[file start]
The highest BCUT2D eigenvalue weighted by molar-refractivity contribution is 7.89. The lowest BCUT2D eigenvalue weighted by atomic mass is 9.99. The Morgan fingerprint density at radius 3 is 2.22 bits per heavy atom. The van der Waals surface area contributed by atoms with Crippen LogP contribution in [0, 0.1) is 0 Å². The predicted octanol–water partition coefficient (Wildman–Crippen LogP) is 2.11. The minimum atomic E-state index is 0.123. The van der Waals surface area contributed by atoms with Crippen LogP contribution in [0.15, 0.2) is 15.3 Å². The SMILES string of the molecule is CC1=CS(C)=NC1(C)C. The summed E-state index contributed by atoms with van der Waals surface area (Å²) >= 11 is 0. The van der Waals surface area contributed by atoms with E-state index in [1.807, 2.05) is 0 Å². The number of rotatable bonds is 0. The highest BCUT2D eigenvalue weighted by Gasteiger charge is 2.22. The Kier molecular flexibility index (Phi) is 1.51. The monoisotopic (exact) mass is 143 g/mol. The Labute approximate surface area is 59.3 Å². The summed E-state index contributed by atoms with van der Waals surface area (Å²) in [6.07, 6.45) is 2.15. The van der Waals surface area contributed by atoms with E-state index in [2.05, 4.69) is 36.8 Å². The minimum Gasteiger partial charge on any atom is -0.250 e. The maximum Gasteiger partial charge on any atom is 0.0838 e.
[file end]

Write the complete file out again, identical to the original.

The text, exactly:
The highest BCUT2D eigenvalue weighted by molar-refractivity contribution is 7.89. The lowest BCUT2D eigenvalue weighted by atomic mass is 9.99. The Morgan fingerprint density at radius 3 is 2.22 bits per heavy atom. The van der Waals surface area contributed by atoms with Crippen LogP contribution in [0, 0.1) is 0 Å². The predicted octanol–water partition coefficient (Wildman–Crippen LogP) is 2.11. The minimum atomic E-state index is 0.123. The van der Waals surface area contributed by atoms with Crippen LogP contribution in [0.15, 0.2) is 15.3 Å². The SMILES string of the molecule is CC1=CS(C)=NC1(C)C. The summed E-state index contributed by atoms with van der Waals surface area (Å²) >= 11 is 0. The van der Waals surface area contributed by atoms with E-state index in [1.807, 2.05) is 0 Å². The number of rotatable bonds is 0. The highest BCUT2D eigenvalue weighted by Gasteiger charge is 2.22. The Kier molecular flexibility index (Phi) is 1.51. The monoisotopic (exact) mass is 143 g/mol. The Labute approximate surface area is 59.3 Å². The summed E-state index contributed by atoms with van der Waals surface area (Å²) in [6.07, 6.45) is 2.15. The van der Waals surface area contributed by atoms with E-state index in [2.05, 4.69) is 36.8 Å². The minimum Gasteiger partial charge on any atom is -0.250 e. The maximum Gasteiger partial charge on any atom is 0.0838 e.